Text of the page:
Hygiene & Gum Disease

Our dental hygienists and dentists play an important role in caring for your oral hygiene. Good hygiene habits and regular check-ups keep your teeth healthy and minimise your chances of gum disease.

Gum Health

Starting with your regular dental examinations, your dentist will measure the health of your mouth to check for signs of gingivitis or periodontal disease. If left unmanaged, gingivitis, early inflammation of the gums, which are the supporting structures for your teeth, can deteriorate into periodontal disease. Spotting these signs early with your dentist can catch gum problems at a reversible or early stage.

Dental Hygiene Treatment

Our team of dental hygienists professionally clean your teeth. This is called professional mechanical plaque removal (scaling and polishing). The process removes soft bacterial plaque and calculus from the surface of your teeth and near the gum level. Professional hygienist cleaning can maintain a healthy smile, and improve your ability to perform better oral hygiene at home. Evidence shows the majority of achieving stable gum health relies upon regular and effective at-home oral hygiene. Therefore, a key part of these appointments is education on oral hygiene techniques tailored to your mouth and teeth to prevent gum issues.

Dental Hygiene Habits at Home

Perhaps our most important role is teaching our patients the best way to keep their teeth free of plaque. We’re always happy to show you how to brush and interdentally clean your teeth properly using these recommendations:

  • Brush for two to three minutes twice a day with a fluoride toothpaste
  • Use a soft-bristled or electric toothbrush
  • Replace your toothbrush every three or four months
  • Brush at a 45-degree angle to the gums and use short strokes
  • Brush the outer surface, inner surface and biting surface of every tooth
  • Interdentally clean at least once a day with floss, picks or brushes as recommended by your dentist/hygienist to clean areas toothbrush bristles can’t reach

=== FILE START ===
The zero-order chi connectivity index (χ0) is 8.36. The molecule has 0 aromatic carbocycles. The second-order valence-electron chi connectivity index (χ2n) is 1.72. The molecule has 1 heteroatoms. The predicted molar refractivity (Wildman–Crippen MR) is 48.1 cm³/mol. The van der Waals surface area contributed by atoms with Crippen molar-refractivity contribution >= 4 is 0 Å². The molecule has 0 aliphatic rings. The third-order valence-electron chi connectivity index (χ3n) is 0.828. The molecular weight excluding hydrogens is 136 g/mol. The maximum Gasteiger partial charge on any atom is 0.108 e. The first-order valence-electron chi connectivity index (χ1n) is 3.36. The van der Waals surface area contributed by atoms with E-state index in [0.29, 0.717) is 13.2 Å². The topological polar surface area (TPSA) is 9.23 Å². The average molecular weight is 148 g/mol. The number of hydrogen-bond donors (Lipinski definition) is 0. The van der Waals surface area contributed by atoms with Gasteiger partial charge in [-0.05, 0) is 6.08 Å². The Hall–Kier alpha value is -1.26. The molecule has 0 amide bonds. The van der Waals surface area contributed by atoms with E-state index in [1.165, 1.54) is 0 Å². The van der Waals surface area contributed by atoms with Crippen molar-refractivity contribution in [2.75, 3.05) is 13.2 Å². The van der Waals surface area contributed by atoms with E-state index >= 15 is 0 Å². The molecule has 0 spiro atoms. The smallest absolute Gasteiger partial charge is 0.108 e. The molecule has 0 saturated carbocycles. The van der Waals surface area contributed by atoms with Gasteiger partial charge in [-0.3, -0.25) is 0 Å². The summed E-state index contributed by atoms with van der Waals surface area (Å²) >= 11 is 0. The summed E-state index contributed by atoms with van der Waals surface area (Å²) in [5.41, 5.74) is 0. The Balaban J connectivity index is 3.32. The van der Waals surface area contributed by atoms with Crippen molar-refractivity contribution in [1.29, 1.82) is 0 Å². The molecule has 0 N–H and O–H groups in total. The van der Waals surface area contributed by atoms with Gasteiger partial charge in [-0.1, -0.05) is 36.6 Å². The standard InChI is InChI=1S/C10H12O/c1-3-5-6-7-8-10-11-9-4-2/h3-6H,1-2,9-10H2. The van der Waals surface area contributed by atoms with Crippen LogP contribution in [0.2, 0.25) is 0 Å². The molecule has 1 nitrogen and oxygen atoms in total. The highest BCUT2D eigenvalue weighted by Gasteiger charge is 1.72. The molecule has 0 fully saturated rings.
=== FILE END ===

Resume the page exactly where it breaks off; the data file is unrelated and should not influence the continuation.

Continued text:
What Is Gum Disease?

Gum disease describes swelling, inflammation or infection of the tissues supporting the teeth. There are two main forms of gum disease, gingivitis and periodontal disease.

The first sign of gum disease is noticing bleeding when you clean your teeth or when you eat. Another common sign is tooth sensitivity: healthy gums normally support and seal around the root surface of teeth, so when gums disease occurs, the tooth root surface can become exposed and resulting in sensitivity. Often though, gum disease can be silent and not cause any pain or symptoms until further damage has added up so regular dental visits can help to detect gum disease early.

All gum diseases are caused by plaque. Plaque is a film of bacteria which forms on the surface of the teeth and gums every day. Whilst most bacteria in plaque are harmless, certain bacteria can cause gum disease and these harmful bacteria if left unmanaged will increase over-time. To prevent and treat gum disease, you need to effectively remove all the plaque from your teeth every day. This is done by brushing and interdentally cleaning/flossing as directed by your dentist or hygienist. Every persons mouth and teeth are different so your dentist and hygienist will provide oral hygiene instructions that are tailored to your needs.

Gingivitis and Periodontal Disease

Gingivitis occurs when the gums around the teeth become inflamed. They will appear very red and swollen. Often the swollen gums bleed when they are brushed during cleaning.

Long-standing gingivitis can turn into periodontal disease. There are a number of types of periodontal disease, and they all affect the tissues supporting the teeth. As the disease gets worse, the bone anchoring the teeth in the jaw is lost, making the teeth loose. If this is not treated, the teeth may eventually fall out.